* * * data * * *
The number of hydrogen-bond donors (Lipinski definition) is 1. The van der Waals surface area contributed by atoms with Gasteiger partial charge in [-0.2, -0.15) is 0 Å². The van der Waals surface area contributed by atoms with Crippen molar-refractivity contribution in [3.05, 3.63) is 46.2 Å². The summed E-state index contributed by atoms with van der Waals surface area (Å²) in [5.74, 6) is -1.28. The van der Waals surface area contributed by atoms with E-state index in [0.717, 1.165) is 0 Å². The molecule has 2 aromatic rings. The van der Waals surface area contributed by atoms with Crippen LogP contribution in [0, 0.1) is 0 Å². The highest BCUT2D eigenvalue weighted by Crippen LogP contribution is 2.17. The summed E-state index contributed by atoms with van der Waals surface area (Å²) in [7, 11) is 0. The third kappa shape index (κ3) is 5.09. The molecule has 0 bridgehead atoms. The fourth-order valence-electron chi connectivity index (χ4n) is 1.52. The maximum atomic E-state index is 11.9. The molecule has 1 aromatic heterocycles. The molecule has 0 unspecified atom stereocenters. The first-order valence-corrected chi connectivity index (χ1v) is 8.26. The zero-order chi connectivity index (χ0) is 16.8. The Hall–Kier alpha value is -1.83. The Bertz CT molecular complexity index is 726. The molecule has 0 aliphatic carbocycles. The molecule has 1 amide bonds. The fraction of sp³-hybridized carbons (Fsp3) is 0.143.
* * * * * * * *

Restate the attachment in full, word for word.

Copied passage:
The number of hydrogen-bond donors (Lipinski definition) is 1. The van der Waals surface area contributed by atoms with Gasteiger partial charge in [-0.2, -0.15) is 0 Å². The van der Waals surface area contributed by atoms with Crippen molar-refractivity contribution in [3.05, 3.63) is 46.2 Å². The summed E-state index contributed by atoms with van der Waals surface area (Å²) in [5.74, 6) is -1.28. The van der Waals surface area contributed by atoms with E-state index in [0.717, 1.165) is 0 Å². The molecule has 2 aromatic rings. The van der Waals surface area contributed by atoms with Crippen LogP contribution in [0, 0.1) is 0 Å². The highest BCUT2D eigenvalue weighted by Crippen LogP contribution is 2.17. The summed E-state index contributed by atoms with van der Waals surface area (Å²) in [7, 11) is 0. The third kappa shape index (κ3) is 5.09. The molecule has 0 bridgehead atoms. The fourth-order valence-electron chi connectivity index (χ4n) is 1.52. The maximum atomic E-state index is 11.9. The molecule has 1 aromatic heterocycles. The molecule has 0 unspecified atom stereocenters. The first-order valence-corrected chi connectivity index (χ1v) is 8.26. The zero-order chi connectivity index (χ0) is 16.8. The Hall–Kier alpha value is -1.83. The Bertz CT molecular complexity index is 726. The molecule has 0 aliphatic carbocycles. The molecule has 1 amide bonds. The fraction of sp³-hybridized carbons (Fsp3) is 0.143.